• Tier 2 security analyst — addresses security incidents. Evaluates incidents identified by tier 1 analysts. Uses threat intelligence such as updated rules and indicators of compromise (IOCs) to pinpoint affected systems and the extent of the attack. Analyzes running processes and configurations on affected systems. Carries out in-depth threat intelligence analysis to find the perpetrator, the type of attack, and the data or systems impacted.  Identifies threats that have entered the network, and security gaps and vulnerabilities currently unknown. 
  • Tier 3 security analyst — often deals with system (SIEM, security tool) configurations and creates rules or visualization. Often represents for security on incident bridge or other security calls. Carries out vulnerability assessments and penetration tests to assess the resilience of the organization and to isolate areas of weakness that need attention. Reviews alerts, threat intelligence, and security data. Creates and implements a security strategy for long-term improvement, incident containment, and recovery.
  • Incident response manager — manages and prioritizes actions during isolation, analysis, and containment of an incident. They also communicate any special requirements of high severity incidents to internal,external, and executive stakeholders.

5 responsibilities of SOC analysts

SOC analysts ensure that events are investigated, possible security incidents are accurately identified and investigated, analyzed, escalated, guarded against, and communicated with clarity.

1. Implement and manage security tools

SOC analysts should have access to a suite of technology products that provide insight into the organization’s security environment. They should be trained or certified on the relevant security tools and be able to operate them effectively.

Basic security tools include firewalls, intrusion detection and prevention technology, threat and vulnerability management tools, data loss prevention tools, filtering technologies, traffic inspection solutions, reporting technology and data analytics platforms. The SOC may also have access to enterprise forensic tools that support incident response investigations.

On top of this toolset, a SIEM solution can help aggregate security events and generate alerts for analysts to investigate. Next-generation SIEM tools include new capabilities like user and entity behavior analytics (UEBA) and security orchestration and automation (SOAR), which can save time for analysts and help identify threats that traditional tools could not. For an example of a next-gen SIEM solution that includes UEBA and SOAR, see Exabeam’s Security Operations Platform.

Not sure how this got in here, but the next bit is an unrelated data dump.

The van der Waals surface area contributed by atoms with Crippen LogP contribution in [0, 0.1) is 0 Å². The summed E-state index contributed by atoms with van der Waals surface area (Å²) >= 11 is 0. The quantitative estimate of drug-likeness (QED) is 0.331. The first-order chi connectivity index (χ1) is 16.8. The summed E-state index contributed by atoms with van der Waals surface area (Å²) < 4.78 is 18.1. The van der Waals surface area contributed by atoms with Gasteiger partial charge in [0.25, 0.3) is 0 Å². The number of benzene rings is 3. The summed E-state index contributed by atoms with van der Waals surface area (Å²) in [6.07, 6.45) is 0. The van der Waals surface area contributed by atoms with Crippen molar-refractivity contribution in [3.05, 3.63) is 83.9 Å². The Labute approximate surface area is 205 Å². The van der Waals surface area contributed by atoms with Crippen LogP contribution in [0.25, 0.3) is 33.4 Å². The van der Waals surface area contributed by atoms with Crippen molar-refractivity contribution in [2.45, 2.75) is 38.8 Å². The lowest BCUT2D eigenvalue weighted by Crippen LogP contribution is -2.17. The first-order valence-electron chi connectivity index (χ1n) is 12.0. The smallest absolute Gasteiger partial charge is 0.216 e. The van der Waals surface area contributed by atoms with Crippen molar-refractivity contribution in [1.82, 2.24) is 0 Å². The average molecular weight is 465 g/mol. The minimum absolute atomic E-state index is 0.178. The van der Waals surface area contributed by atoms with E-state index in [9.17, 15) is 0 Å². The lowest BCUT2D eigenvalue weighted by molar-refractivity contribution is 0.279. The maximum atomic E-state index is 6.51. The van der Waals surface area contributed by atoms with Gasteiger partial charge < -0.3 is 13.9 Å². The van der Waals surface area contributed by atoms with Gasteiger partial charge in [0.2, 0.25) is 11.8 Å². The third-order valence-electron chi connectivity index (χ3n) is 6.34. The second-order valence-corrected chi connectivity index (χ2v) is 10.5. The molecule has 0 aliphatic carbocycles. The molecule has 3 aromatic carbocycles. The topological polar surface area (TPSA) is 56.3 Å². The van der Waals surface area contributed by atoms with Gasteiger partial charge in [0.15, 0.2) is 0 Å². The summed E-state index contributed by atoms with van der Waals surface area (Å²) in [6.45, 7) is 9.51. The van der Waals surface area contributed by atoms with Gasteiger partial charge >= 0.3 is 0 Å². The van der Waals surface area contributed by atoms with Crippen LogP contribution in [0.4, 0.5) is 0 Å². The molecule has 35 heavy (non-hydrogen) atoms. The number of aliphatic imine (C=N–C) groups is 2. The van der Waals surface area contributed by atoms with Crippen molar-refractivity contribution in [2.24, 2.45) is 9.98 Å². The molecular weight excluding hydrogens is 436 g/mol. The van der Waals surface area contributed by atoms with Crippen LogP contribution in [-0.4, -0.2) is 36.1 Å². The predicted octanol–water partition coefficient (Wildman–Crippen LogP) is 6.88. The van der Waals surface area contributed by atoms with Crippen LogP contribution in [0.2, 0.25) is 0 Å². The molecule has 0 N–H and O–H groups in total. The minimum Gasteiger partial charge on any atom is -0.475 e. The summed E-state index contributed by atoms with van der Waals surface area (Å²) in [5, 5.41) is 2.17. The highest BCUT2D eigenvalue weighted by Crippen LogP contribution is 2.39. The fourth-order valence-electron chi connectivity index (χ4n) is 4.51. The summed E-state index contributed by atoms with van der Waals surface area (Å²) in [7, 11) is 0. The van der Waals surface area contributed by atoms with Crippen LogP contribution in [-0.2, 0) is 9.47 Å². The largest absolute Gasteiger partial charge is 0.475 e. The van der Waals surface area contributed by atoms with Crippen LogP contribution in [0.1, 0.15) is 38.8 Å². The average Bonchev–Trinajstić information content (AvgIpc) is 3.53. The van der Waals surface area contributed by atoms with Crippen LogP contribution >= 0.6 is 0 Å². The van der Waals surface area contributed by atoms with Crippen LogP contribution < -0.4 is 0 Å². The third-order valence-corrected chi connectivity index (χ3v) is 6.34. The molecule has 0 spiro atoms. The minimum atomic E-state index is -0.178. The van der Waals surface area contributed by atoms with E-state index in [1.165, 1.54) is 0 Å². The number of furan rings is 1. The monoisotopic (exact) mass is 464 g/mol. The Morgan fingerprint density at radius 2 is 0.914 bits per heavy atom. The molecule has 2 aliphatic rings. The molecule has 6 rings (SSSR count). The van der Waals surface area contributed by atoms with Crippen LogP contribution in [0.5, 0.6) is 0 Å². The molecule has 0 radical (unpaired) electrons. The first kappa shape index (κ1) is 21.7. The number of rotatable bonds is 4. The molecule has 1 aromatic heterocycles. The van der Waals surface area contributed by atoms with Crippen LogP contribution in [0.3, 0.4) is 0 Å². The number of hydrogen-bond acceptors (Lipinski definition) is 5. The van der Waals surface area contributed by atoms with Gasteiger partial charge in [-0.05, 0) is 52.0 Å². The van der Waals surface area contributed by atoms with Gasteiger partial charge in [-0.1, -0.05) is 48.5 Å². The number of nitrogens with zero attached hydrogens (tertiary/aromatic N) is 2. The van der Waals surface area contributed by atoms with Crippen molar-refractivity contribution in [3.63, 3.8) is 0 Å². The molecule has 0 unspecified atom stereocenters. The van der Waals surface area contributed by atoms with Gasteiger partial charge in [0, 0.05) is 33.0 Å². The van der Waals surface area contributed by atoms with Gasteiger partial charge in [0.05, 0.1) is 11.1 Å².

2. Investigate suspicious activities, contain and prevent them

With the assistance of security monitoring tools, SOC analysts look into suspicious activity within IT systems and networks. Typically, they do this by reviewing and analyzing alerts from the SIEM, which may contain signs of compromise and related threat intelligence. Analysts perform triage on alerts, understand the extent of the threat, and respond, or if necessary, escalate the incident to higher-tier analysts.

SOC personnel may not be able to entirely stop threats from entering their network, but they can stop threats from spreading. If a network system is compromised, SOC analysts should identify the infected hosts and escalate to IT or engage processes to prevent them from affecting the rest of the network. Analysts often use controls on switches, routers, and virtual local area networks (VLANs) to stop the threat from spreading — or work with IT to disable protocols, accounts, or outdated systems.

SOC analysts should correlate and validate alerts to ensure they represent relevant security incidents. Part of an analyst’s role is to contextualize events within the network environment of the business, understand their impact on the business, and coordinate response activities with key staff in real time.

3. Reduce downtime and ensure business continuity

Businesses need to ensure their network and systems run with minimal or no downtime. It was once possible to shut down a mail server infected by a virus for cleanup, but in today’s environment the business cannot sustain downtime of critical infrastructure.

In the event of a breach, SOC analysts are responsible for proactively notifying the appropriate functional and business stakeholders about serious security events. If possible, risks are mitigated before security events reach key business infrastructure.

4. Providing security services to the rest of the organization

SOCs ideally function as shared service centers that provide value to business stakeholders and help them meet their agendas. SOCs are cross-functional organizations that centralize operations carried out by different departments. SOC analysts play a crucial role in providing this service.